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KMU: Building Genuine Trade Unionism in the Philippines, 1980-1994. By Kim Scipes. 1996. 315 pages. Paper. Available from Sulu Arts and Books, San Francisco. 415-777-2451; fax: 415-777-4676
In the Philippines in the 1980's a small but influential union arose. The Kilusang Mayo Uno or May First Movement is the most militant left wing labor organization to emerge from the struggle against Ferdinand Marcos. In his book, KMU: Building Genuine Trade Unionism in the Philippines, 1980-1994, author Kim Scipes traces the rise of this dynamic union and shows us its place in the struggles for democracy in that nation.
In a country where trade unions exist in order to maintain the status quo, the KMU has pushed for socialist reconstruction of society independent of the Philippine Communist Party and the insurgent N.P.A. (New People's Army). Non Leninist in its approach, the KMU has preferred to work as much as possible within the existing system. Its members and leaders have weathered the repressive actions of both the Marcos regime as well as right wing goon squads. Despite this adversity they have often achieved great success.
The KMU has been involved with issues beyond traditional labor concerns, such as the campaign to deny renewal of leases to U.S. military bases. They have developed the tactic of the peoples strike in which the larger, non-member population has been brought out into the streets over political battles. These actions have brought cities, provinces and even (in 1987) the entire nation to a standstill and won victories in matters such as reversing fuel price hikes.
Mr. Scipes tells us of the founding of the union in 1980, of its successes and travails. Willing to take on challenges the establishment labor centers shied from, the KMU organized in the Baatan Export Processing Zone which was generally seen as untouchable. In 1981 a dispute at the Inter-Asia Corporation by the workers, over an increase of the machines each worker was expected to operate, led to a general strike. Victory in this matter was followed by other actions in the Zone. The union has been conscious of a need to oppose the demands of the International Monetary Fund and the World Bank.
A welcome focus of the book is its chapter on women in the KMU. The Kilsun ng Manggagawang Kababaihan (KMK) or Women's Workers Movement has addressed not only traditional labor issues but has dealt with the specific concerns of women such as sexual harassment on the job. Fighting idiotic and bizarre practices such as pregnancy tests and underwear registrations, the KMK is an independent organization within the KMU federation. The KMK works to organize women at the grassroots level while pushing women's departments within the union. Unfortunately women continue to be under-represented in the national leadership and often do not get the recognition and support they deserve.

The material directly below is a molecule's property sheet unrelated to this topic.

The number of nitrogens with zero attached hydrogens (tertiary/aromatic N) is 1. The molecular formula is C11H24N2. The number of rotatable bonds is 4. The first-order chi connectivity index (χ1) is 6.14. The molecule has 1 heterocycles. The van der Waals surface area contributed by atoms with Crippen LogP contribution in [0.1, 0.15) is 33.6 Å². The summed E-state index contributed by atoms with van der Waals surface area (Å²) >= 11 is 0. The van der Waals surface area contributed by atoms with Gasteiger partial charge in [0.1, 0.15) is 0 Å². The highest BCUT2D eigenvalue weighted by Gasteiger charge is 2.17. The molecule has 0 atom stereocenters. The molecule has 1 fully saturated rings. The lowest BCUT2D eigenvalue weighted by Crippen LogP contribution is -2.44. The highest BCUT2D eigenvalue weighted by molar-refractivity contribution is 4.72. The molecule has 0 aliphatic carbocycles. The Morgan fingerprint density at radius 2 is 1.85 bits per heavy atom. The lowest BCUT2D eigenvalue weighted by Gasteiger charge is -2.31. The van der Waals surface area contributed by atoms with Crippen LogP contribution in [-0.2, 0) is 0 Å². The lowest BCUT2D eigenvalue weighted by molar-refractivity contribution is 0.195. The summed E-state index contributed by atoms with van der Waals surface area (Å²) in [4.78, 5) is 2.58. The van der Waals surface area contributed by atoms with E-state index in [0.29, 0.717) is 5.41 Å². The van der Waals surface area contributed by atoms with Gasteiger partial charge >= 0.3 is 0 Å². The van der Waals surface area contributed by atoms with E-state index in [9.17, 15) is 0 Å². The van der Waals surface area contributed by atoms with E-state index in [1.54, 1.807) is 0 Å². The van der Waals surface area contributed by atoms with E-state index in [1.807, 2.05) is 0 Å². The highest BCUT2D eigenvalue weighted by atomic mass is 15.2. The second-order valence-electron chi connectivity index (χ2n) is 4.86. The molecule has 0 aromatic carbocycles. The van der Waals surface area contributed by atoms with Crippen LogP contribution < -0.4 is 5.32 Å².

Despite his admiration for the KMU Mr. Scipes has criticisms of the labor center. When the final downfall of Marcos occurred, the union played little part and adopted a "wait and see attitude" towards Corazon Aquino before recognizing her anti-labor attitudes. Other problems occurred when a hastily made statement supporting the Chinese government's crackdown at Tiananmen Square was issued in 1989. Though the Public Affairs Office had been ordered to change the declaration and a retraction was made soon after, this incident indicates a lack of clarity regarding the KMU's conception of socialism. Unfortunately, for many people socialism has been associated with coordinatorism and centrally planned command economies rather than a Guild Socialist or Participatory Economics model. There has also been a recent split of some unions from the KMU, which reflects a more general confusion amongst the Philippine left. Happily, much of the rank and file in those unions have chosen to stay in the federation.
While the story Mr. Scipes tells is fascinating, the book is not without some flaws. While the author claims that he is not writing a sociological study he seems to have that model at the back of his mind. This leads to a somewhat disjointed and heavily footnoted presentation of his material which does not flow smoothly. Mr. Scipes should feel free to adopt a more narrative approach to a story both compelling and true. Despite these drawbacks his book is definitely worth reading.